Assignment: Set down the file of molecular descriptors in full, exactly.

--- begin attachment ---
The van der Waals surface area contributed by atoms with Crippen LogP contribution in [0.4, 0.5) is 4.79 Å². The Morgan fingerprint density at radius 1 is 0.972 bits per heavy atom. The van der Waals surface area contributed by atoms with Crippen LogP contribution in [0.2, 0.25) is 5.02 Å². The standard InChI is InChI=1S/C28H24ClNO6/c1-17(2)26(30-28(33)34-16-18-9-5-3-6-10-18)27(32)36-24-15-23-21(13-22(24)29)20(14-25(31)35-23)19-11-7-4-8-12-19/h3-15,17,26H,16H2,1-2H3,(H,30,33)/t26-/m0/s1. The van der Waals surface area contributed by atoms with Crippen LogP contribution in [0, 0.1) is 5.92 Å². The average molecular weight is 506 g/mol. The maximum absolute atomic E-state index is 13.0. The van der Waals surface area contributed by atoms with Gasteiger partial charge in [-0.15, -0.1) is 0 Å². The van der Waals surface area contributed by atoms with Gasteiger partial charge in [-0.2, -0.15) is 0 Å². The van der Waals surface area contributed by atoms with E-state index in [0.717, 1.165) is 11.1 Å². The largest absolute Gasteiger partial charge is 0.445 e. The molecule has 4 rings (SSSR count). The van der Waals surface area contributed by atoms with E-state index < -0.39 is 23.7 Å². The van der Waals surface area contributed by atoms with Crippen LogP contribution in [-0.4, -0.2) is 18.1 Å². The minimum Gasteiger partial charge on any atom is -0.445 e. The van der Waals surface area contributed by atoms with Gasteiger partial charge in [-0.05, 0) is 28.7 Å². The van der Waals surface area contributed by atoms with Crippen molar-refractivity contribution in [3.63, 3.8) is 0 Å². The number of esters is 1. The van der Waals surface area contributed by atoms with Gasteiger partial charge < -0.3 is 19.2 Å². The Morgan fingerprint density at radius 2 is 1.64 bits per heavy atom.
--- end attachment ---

The van der Waals surface area contributed by atoms with Crippen LogP contribution in [0.4, 0.5) is 4.79 Å². The Morgan fingerprint density at radius 1 is 0.972 bits per heavy atom. The van der Waals surface area contributed by atoms with Crippen LogP contribution in [0.2, 0.25) is 5.02 Å². The standard InChI is InChI=1S/C28H24ClNO6/c1-17(2)26(30-28(33)34-16-18-9-5-3-6-10-18)27(32)36-24-15-23-21(13-22(24)29)20(14-25(31)35-23)19-11-7-4-8-12-19/h3-15,17,26H,16H2,1-2H3,(H,30,33)/t26-/m0/s1. The van der Waals surface area contributed by atoms with Crippen LogP contribution in [0, 0.1) is 5.92 Å². The average molecular weight is 506 g/mol. The maximum absolute atomic E-state index is 13.0. The van der Waals surface area contributed by atoms with Gasteiger partial charge in [-0.15, -0.1) is 0 Å². The van der Waals surface area contributed by atoms with Gasteiger partial charge in [-0.2, -0.15) is 0 Å². The van der Waals surface area contributed by atoms with E-state index in [0.717, 1.165) is 11.1 Å². The largest absolute Gasteiger partial charge is 0.445 e. The molecule has 4 rings (SSSR count). The van der Waals surface area contributed by atoms with E-state index < -0.39 is 23.7 Å². The van der Waals surface area contributed by atoms with Crippen LogP contribution in [-0.4, -0.2) is 18.1 Å². The minimum Gasteiger partial charge on any atom is -0.445 e. The van der Waals surface area contributed by atoms with Gasteiger partial charge in [-0.05, 0) is 28.7 Å². The van der Waals surface area contributed by atoms with Crippen molar-refractivity contribution in [3.63, 3.8) is 0 Å². The number of esters is 1. The van der Waals surface area contributed by atoms with Gasteiger partial charge < -0.3 is 19.2 Å². The Morgan fingerprint density at radius 2 is 1.64 bits per heavy atom.